25 such as LPS administration or targeted irradiation. Cultured NPCs exposed to LPS stimulated microglia produce new cells that are significantly less likely to acquire a neuronal phenotype, potentially through IL 6 activity. Of course, peripheral LPS induced neuroinflammation can impact many cell subtypes that could produce factors that ablate neurogenesis. However, activated microgli a remain key suspects based upon published reports. On the other hand, a ctivated microglia appear to protect mature neurons. For example, ischemia induced cell death in the CA1 region of the hippocampus does not spread to the CA2 region of the hippocampus which would be expected if activated microglia produced diffusible molecules that were detrimental to neuronal health (Streit et al. 1992). In the case of facial nerve axotomy, microglia ensheath the region of the axon around the lesion, remove potential ly excitotoxic molecules that are secreted following injury and deliver growth factors associated with repair (Streit 2002). After an acute neuroinflammatory challenge, microglia phagocytose debris and dying neurons in euthanasia of neurons that would have otherwise undergone cellular death by microglia. This evidence supports a protective role of microglia on neurons after acute inflammation. During chronic or pat hological inflammatory conditions, microglial cells appear pseudo activated or senescent/dystrophic. Here they appear to lose their ability to maintain homeostasis by performing their normal functions and there is a dangerous accumulation of neurotoxic mol ecules that may contribute to cognitive decline (Streit & Xue 2009). Therefore, completely suppressing microglial activities may compromise the health of neurons and neuronal networks that survive disease or injury.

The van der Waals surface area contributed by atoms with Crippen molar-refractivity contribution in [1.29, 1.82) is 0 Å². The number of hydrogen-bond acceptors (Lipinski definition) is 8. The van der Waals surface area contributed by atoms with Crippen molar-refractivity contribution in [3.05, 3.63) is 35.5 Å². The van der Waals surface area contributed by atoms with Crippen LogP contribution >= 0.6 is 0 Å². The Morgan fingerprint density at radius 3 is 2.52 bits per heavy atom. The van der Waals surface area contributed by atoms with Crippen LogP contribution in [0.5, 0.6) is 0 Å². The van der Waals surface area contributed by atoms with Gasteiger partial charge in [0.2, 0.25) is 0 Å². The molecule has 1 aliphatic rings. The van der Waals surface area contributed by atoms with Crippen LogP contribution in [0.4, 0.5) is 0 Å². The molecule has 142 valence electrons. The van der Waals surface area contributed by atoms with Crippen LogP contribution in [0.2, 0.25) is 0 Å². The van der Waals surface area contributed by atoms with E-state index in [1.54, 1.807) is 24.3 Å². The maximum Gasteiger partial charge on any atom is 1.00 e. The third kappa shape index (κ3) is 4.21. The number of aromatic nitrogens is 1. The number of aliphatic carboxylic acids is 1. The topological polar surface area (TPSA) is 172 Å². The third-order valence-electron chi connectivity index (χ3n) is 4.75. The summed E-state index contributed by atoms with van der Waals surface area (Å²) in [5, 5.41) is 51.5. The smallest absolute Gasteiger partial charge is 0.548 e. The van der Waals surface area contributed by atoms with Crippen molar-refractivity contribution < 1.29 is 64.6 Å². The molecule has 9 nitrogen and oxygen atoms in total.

26 In fact, resting and even activated micr oglial could facilitate adult hippocampal neurogenesis in a number of ways. They could phagocytose the 50% of new cells that fail to thrive (Oppenheim 1991). Microglia could also directly regulate new cell fates. For example, neurogenesis is decreased in i mmune deficient mice that lack microglia and that exhibit impaired spatial learning and memory abilities (Ziv et al. 2006). Microglia may eliminate potentially toxic debris that may compromise the health of young neurons, such as excess glutamate (Streit 2 002). They may also control the synaptogenesis that occurs in order to form correct neural connections with their target CA3 pyramidal neurons (Wake et al. 2009, Wake et al. 2012). However, understanding how to control microglial in a neuroinflamatory envi ronment appears critical if neurogenesis is required. Given that the goal of many neural engineering strategies is to replace dead or dying circuits in the diseased or injured brain discovering the neuroinflammatory molecules that ablate neurogenesis is cr itical. Neuroinflammation and N eurogenesis Many intrinsic, extrinsic and epigenetic factors have been identified that influence hippocampal neurogenesis in adult mammals (Ge et al. 2007). Some factors, such as hormones and cytokines are thought to pass thr ough the blood brain barrier from circulation to either promote or inhibit neurogenesis (Ormerod et al. 2004, Czirr & Wyss Coray 2012). Furthermore, signals generated by cells in the neurogenic niche that include astrocytes, microglia, endothelial cells an d other neurons may influence the division of NPCs and the differentiation and survival of their progeny (Suzumura et al. 2006). Astrocytes, which are in contact with all cells in the neurogenic niche, secrete molecules and form gap junctions trough whom t hey could regulate the differentiation of precursors in normal conditions and specifically during the inflammatory process